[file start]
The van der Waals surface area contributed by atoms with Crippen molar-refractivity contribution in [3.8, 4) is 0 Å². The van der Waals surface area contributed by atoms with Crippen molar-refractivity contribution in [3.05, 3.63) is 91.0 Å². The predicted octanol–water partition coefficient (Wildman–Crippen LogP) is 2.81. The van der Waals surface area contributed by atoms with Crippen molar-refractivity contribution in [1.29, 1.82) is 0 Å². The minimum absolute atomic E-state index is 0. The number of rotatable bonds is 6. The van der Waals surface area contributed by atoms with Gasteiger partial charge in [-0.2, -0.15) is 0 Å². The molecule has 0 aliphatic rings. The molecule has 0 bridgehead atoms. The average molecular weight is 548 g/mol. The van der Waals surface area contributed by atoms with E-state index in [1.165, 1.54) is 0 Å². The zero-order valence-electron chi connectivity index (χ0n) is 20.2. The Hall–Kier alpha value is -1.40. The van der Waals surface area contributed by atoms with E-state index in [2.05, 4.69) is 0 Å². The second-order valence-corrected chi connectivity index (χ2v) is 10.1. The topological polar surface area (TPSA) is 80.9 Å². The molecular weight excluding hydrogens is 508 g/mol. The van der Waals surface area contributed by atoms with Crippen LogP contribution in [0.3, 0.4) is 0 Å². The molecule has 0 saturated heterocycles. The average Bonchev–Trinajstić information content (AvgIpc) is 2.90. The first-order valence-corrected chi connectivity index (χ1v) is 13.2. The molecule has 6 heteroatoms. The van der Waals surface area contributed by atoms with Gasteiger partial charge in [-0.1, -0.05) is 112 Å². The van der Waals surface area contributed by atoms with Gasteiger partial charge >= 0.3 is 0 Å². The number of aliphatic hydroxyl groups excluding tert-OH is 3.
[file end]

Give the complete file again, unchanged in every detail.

The van der Waals surface area contributed by atoms with Crippen molar-refractivity contribution in [3.8, 4) is 0 Å². The van der Waals surface area contributed by atoms with Crippen molar-refractivity contribution in [3.05, 3.63) is 91.0 Å². The predicted octanol–water partition coefficient (Wildman–Crippen LogP) is 2.81. The van der Waals surface area contributed by atoms with Crippen molar-refractivity contribution in [1.29, 1.82) is 0 Å². The minimum absolute atomic E-state index is 0. The number of rotatable bonds is 6. The van der Waals surface area contributed by atoms with Gasteiger partial charge in [-0.2, -0.15) is 0 Å². The molecule has 0 aliphatic rings. The molecule has 0 bridgehead atoms. The average molecular weight is 548 g/mol. The van der Waals surface area contributed by atoms with E-state index in [1.165, 1.54) is 0 Å². The zero-order valence-electron chi connectivity index (χ0n) is 20.2. The Hall–Kier alpha value is -1.40. The van der Waals surface area contributed by atoms with E-state index in [2.05, 4.69) is 0 Å². The second-order valence-corrected chi connectivity index (χ2v) is 10.1. The topological polar surface area (TPSA) is 80.9 Å². The molecular weight excluding hydrogens is 508 g/mol. The van der Waals surface area contributed by atoms with Crippen LogP contribution in [0.3, 0.4) is 0 Å². The molecule has 0 saturated heterocycles. The average Bonchev–Trinajstić information content (AvgIpc) is 2.90. The first-order valence-corrected chi connectivity index (χ1v) is 13.2. The molecule has 6 heteroatoms. The van der Waals surface area contributed by atoms with Gasteiger partial charge in [-0.1, -0.05) is 112 Å². The van der Waals surface area contributed by atoms with Gasteiger partial charge >= 0.3 is 0 Å². The number of aliphatic hydroxyl groups excluding tert-OH is 3.